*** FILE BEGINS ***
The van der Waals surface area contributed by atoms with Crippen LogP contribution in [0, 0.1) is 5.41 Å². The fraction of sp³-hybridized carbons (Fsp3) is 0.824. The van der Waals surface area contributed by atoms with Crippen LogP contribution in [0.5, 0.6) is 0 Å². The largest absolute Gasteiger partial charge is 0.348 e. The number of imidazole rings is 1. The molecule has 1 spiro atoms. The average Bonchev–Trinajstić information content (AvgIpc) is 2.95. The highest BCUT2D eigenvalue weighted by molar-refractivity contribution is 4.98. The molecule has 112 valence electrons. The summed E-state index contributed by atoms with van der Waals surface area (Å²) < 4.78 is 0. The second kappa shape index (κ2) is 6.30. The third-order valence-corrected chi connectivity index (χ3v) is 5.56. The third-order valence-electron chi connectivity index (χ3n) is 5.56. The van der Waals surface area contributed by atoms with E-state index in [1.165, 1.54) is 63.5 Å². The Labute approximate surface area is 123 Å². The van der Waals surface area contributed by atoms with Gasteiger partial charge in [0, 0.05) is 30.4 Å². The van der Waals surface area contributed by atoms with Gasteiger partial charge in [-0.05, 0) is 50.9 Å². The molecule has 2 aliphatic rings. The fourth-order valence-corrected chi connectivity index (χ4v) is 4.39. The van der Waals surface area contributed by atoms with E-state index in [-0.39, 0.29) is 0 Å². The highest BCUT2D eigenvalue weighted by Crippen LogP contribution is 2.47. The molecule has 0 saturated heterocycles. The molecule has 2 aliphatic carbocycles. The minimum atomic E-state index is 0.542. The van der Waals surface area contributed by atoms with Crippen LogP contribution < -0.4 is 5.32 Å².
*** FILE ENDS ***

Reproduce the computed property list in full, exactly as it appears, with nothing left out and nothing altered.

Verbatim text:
The van der Waals surface area contributed by atoms with Crippen LogP contribution in [0, 0.1) is 5.41 Å². The fraction of sp³-hybridized carbons (Fsp3) is 0.824. The van der Waals surface area contributed by atoms with Crippen LogP contribution in [0.5, 0.6) is 0 Å². The largest absolute Gasteiger partial charge is 0.348 e. The number of imidazole rings is 1. The molecule has 1 spiro atoms. The average Bonchev–Trinajstić information content (AvgIpc) is 2.95. The highest BCUT2D eigenvalue weighted by molar-refractivity contribution is 4.98. The molecule has 112 valence electrons. The summed E-state index contributed by atoms with van der Waals surface area (Å²) < 4.78 is 0. The second kappa shape index (κ2) is 6.30. The third-order valence-corrected chi connectivity index (χ3v) is 5.56. The third-order valence-electron chi connectivity index (χ3n) is 5.56. The van der Waals surface area contributed by atoms with E-state index in [1.165, 1.54) is 63.5 Å². The Labute approximate surface area is 123 Å². The van der Waals surface area contributed by atoms with Gasteiger partial charge in [0, 0.05) is 30.4 Å². The van der Waals surface area contributed by atoms with Gasteiger partial charge in [-0.05, 0) is 50.9 Å². The molecule has 2 aliphatic rings. The fourth-order valence-corrected chi connectivity index (χ4v) is 4.39. The van der Waals surface area contributed by atoms with E-state index in [-0.39, 0.29) is 0 Å². The highest BCUT2D eigenvalue weighted by Crippen LogP contribution is 2.47. The molecule has 0 saturated heterocycles. The molecule has 2 aliphatic carbocycles. The minimum atomic E-state index is 0.542. The van der Waals surface area contributed by atoms with Crippen LogP contribution < -0.4 is 5.32 Å².